The fiber scientists in the Good Housekeeping Institute Textiles Lab are constantly testing undergarments like bras, pantyhose, shapewear, and swimwear both in the lab and with real consumer testers. The team evaluates things like washability, stretch recovery, fit, comfort, and more to find the ones that will feel great and actually last. We also got medical input on finding the best underwear for your health from Dr. Alyssa Dweck, MD, a gynecologist in New York and author of The Complete A to Z for Your V.


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Beautiful legwear from Hanes, L'eggs & Maidenform provides a finishing touch to your outfits. Our famous L'eggs & Hanes pantyhose brands are still bestsellers and today those hosiery brands also offer tights, knee high socks, thigh high socks, footless styles and shaping hosiery as well as control top and sheer or reinforced toes. Count on our brands for the latest technology in run-resistance, wicking and temperature control.

One type of thong is the G-string, the back of which consists only of a (typically elasticized) string.[2] The two terms G-string and thong are often used interchangeably; however, they can refer to distinct pieces of clothing. Thongs come in a variety of styles depending on the thickness, material or type of the rear portion of fabric and are available for both men and women throughout most of the world.


If you want to splurge, Harrington recommends a pair of silk tap shorts, like this pair from Harlow & Fox. “Silk is the ultimate lingerie fiber — cool in the summer, warm in the winter, and with a luxurious feel against the skin,” she says. “If you can afford silk, buy silk.” Harrington calls these her favorite elegant silk pair, and “the definition of everyday indulgence.“
Up until this time, there was little reason for women outside show business to wear "panty hose", as the longer hemlines allowed for the use of over-the-knee stockings secured with a garter belt. Nonetheless, during the 1960s, improved textile manufacturing processes made pantyhose increasingly more affordable, while man-made textiles such as spandex (or elastane) made them more comfortable and durable. The advent of the fashionable miniskirt, which exposed the legs to well above the knee, made pantyhose a necessity to many women. In 1970, U.S. sales of pantyhose exceeded stockings for the first time, and it has remained so ever since.[8] Pantyhose became a wardrobe staple throughout the 1970s and 1980s.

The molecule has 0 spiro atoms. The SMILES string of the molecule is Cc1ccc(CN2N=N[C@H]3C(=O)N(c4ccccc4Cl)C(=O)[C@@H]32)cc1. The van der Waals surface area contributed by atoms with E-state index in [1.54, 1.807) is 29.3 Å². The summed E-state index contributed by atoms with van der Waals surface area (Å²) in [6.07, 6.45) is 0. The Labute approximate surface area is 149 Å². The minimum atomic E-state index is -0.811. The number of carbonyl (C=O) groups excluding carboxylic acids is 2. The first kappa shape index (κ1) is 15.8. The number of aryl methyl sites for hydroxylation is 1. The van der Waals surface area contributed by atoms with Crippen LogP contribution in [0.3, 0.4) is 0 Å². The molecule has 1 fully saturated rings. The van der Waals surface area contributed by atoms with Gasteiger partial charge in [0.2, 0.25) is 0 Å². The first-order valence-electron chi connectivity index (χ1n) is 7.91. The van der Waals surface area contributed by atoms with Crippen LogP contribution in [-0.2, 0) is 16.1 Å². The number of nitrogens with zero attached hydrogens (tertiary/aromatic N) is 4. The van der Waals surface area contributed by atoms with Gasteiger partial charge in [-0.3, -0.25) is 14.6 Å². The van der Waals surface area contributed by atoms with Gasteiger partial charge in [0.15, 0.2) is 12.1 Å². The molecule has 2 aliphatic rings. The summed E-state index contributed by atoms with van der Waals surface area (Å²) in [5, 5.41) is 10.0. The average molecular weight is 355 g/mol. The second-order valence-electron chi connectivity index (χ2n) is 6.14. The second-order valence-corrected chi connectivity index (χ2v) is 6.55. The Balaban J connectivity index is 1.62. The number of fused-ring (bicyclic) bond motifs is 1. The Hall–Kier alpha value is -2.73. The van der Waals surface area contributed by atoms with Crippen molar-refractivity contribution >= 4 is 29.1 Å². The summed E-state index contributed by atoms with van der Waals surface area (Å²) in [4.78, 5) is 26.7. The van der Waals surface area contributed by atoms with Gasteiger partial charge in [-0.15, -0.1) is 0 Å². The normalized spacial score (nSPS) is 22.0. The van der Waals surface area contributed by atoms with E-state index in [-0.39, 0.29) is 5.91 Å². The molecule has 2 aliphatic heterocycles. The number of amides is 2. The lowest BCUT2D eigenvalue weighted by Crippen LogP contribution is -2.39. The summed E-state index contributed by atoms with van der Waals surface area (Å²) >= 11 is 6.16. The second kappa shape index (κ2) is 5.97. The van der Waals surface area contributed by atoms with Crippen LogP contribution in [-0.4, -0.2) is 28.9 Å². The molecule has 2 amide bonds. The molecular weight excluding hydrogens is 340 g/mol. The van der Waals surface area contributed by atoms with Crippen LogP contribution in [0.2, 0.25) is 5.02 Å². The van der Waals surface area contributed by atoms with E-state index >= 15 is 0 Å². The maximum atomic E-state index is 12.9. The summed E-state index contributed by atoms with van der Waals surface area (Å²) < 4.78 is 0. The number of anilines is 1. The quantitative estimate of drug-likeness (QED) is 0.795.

Lingerie is the most intimate and sexy of apparel. Every modern woman knows that lingerie can make you feel gorgeous inside and out. Women of the past knew it too - with undergarments that were sexy, functional, and always fit with the everyday fashions. From its French beginnings over 300 years ago to the billion dollar industry of our modern world, lingerie has transformed from tight and restrictive to flattering and provocative.

Adding hosiery to a lingerie outfit is one of the best ways to create a truly memorable look. The hosiery isn’t meant to cover you up; instead, it highlights some of your best features and enhances the subtly sexy curves of your legs. Even something as simple as leggings or leg warmers can really take your appearance to the next level. And you don’t have to hide these items away for use in the bedroom, either. One of the fun things about hosiery is that it’s a type of lingerie that you can also use for fashion purposes. Items like fishnet tights or thigh high stockings can be paired with dresses and skirts to add a fun detail to your ensemble. And should you decide to reveal more, your sexy hosiery will pair perfectly with your lingerie.
Pantyhose generally have a standard construction: the top of the waist is a strong elastic; the part covering the hips and the buttocks (the panty area) is composed of a thicker material than for the legs. The gusset or crotch covering the vulva is a stronger material, sometimes made of porous cotton, but the legs of the pantyhose are made of the thinnest usable fabrics, and it has a consistent construction down to the wearer's toes. These can be reinforced to guard against wear and tear.

The history of pantyhose, as for stockings, is tied to that of changes in styles of women's hemlines. Before the 1920s, it was generally expected that women would cover their legs in public, including their ankles; and dress and skirt hemlines were generally to the ground. The main exceptions were in sports and entertainment. In the 1920s, fashionable hemlines for women began to rise, exposing the legs to just below the knees. Stockings also came into vogue to maintain leg coverage, as well as some level of warmth. The most popular stockings were sheer hosiery which were first made of silk or rayon (then known as "artificial silk"), and after 1940 of nylon, which had been invented by DuPont in 1938. During the 1940s and 1950s, stage and film producers would sew stockings to the briefs of their actresses and dancers, as testified to by singer-actress-dancer Ann Miller.[3][4] These garments were seen in popular motion pictures such as Daddy Long Legs.


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Model and actress Hari Nef told us that a nude, no-show panty is a must for shoots, where you never know what they’ll put you in. “If it’s a white sheer dress, and you’re in your Hello Kitty underwear, that’s not the look,” she says. Victoria’s Secret No Show “disappear underneath whatever you’re wearing,” according to Nef. “You can wear a body-con dress, and it’s fine. And it’s also not a thong, at least not the way we traditionally think of them. I hate those.”
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